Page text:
Ross Douthat smartly reviews the unfolding civil war in the conservative pundit-sphere over Sarah Palin, and tries to call a truce of sorts:
In such circumstances, what's the best course of action - denouncing the rats, or trying to figure out why the hell the ship is sinking? Even if Brooks and Noonan and Buckley and Dreher and Kathleen Parker and David Frum and Heather Mac Donald and Bruce Bartlett and George Will and on and on - note the ideological diversity in the ranks of conservatives who aren't Helping The Team these days - are all just snobs and careerists who quit or cavil or cover their asses when the going gets tough and their "seat at the table" is threatened, an American conservative movement that consists entirely of those pundits with the rock-hard testicular fortitude required to never take sides against the family seems like a pretty small tent at this point. And if I were Hanson or Levin or Steyn I'd be devoting a little less time to ritual denunciations of heretics and RINOs, and at least a little more time to figuring out how to build the sort of ship that will make the rats of the DC/NY corridor want to scramble back on board, however much it makes you sick to have them back. Who knows? It might just be the sort of ship that swing-state voters will want to climb on board as well.
I'm with Ross on the fact that we have bigger fish to fry than pundit-on-pundit action right now. But once the post-election recriminations begin, and when someone starts to bury Palin with blind NYT quotes, I'll stand firmly in the Palin camp. And here's why.
Ross underestimates the deep way in which movement conservatives have felt betrayed by their own establishment -- with which the likes of Brooks,
Kristol (Update: a reader reminds me that Kristol is solidly in the Palin camp), Will et al are aligned -- and never more so than in the last four weeks.
We have seen a situation yesterday in which the Republican Secretary of the Treasury acted as a handmaiden to socialism. I am not given to hyperbolic language, and I use the phrase not to pass judgment on the necessity of what happened, but the forced nationalization of banks is socialism by any grade school definition.
In this charged environment, there is almost irressistible movement-conservative temptation to raise the figurative middle finger to anyone or anything associated with establishment Republicanism -- one which gave us runaway spending, a $700 billion bailout that preceeded an 18% stock market swoon, and bank nationalization. And not entirely without cause.
Now, zoom back in on the Palin situation. In the midst of the biggest financial meltdown since the Great Depression, conservative establishment pundits appear to blame John McCain's inability to seal the deal not on the misfortune of being the candidate of the in-party of his thin track record on economic matters or his jarring response to the crisis, but on a hockey mom from Alaska. Who just happens to be part of the grassroots conservative / outsider / Mark Levin circle. Who, from a conservative point of view, happens to be the one bit of relief we've gotten from this crap sandwich of a political environment that's been going on for three years now. Who, in a movement and a party bereft of fresh faces, seemed to represent a rising new guard.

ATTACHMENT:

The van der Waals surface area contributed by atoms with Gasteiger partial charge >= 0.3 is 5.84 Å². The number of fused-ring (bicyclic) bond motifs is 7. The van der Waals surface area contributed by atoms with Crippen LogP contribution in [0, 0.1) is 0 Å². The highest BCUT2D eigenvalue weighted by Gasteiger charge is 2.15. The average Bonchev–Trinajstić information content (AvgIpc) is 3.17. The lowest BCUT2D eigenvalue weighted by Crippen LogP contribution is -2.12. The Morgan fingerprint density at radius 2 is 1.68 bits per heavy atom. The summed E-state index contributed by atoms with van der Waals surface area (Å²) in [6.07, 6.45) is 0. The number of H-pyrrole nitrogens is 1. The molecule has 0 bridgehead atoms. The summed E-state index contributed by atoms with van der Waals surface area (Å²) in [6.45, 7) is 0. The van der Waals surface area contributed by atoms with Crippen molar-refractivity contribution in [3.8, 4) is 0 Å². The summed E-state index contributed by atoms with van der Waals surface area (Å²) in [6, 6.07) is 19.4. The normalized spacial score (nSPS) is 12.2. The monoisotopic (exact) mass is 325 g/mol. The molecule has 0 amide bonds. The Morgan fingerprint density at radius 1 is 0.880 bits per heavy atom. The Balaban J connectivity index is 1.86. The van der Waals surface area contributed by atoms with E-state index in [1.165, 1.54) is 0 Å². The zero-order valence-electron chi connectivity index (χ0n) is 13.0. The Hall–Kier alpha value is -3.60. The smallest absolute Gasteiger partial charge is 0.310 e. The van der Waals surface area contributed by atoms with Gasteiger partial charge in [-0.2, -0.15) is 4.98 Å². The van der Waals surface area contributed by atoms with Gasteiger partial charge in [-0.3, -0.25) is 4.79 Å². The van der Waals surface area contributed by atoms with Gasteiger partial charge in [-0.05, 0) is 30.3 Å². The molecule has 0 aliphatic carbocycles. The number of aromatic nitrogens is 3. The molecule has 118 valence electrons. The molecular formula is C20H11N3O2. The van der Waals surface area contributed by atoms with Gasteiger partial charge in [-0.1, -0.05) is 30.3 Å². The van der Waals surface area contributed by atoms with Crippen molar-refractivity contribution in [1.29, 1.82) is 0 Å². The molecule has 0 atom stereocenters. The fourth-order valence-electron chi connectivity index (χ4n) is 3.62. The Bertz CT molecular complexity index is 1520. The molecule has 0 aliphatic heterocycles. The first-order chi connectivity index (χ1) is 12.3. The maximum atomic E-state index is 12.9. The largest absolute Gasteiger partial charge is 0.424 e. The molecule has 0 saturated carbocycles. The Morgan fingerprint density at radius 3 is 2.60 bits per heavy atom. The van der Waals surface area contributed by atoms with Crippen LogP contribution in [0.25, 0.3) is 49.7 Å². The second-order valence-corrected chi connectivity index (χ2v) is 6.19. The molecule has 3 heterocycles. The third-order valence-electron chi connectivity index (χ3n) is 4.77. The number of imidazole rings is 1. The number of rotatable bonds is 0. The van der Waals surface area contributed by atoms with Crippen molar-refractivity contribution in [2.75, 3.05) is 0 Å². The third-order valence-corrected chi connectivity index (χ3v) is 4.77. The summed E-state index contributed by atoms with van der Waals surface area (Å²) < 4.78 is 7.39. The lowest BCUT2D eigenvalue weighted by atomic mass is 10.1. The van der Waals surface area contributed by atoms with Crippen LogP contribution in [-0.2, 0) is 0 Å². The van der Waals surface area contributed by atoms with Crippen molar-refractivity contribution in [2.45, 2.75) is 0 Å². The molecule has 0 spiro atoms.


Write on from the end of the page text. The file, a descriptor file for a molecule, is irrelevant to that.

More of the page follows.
Can you see why
they we are angry?
Never mind that the political case for Palin decisively hurting the ticket is thin at best.
Never mind that when Palin actually mattered, McCain was ahead.
Never mind that Palin seems to be the only one willing to go on the attack (and I'm not one who believes slash and burn is called for right now, btw).
Then there is the media.
In what universe do Sarah Palin's gaffes matter, and Joe Biden's 20 years of gaffes get ignored? In what universe does Sarah Palin get called unqualified, and this prompts absolutely zero scrutiny and commentary on Barack Obama's resume, especially amongst conservative pundits bashing Palin. Is it because Obama shares their alma mater? (As an Ivy League grad, I'm not one to launch anti-elitist cracks, but this one happens to be true.)
Even if one concedes that these are not entirely apples-to-apples comparisons, it's willful blindness to suggest that Sarah Palin hasn't been given the short end of the stick in entirely relevant experience comparisons with Obama and in temperament comparisons with Biden. Biden has a longstanding reputation as a less-than-Presidential hothead who's used racially-tinged code language to describe his running mate -- and not a peep from the media and our conservative emissaries to the Times editorial board.
Now can you understand the frustration?
Mark Levin and Laura Ingraham aren't defending the campaign to the hilt because they are McCain people, or even McCain/Palin people. It is because they are Palin people. They believe Palin is the only smart move McCain has made. And events since since Palin faded from the spotlight haven't exactly disproven their point.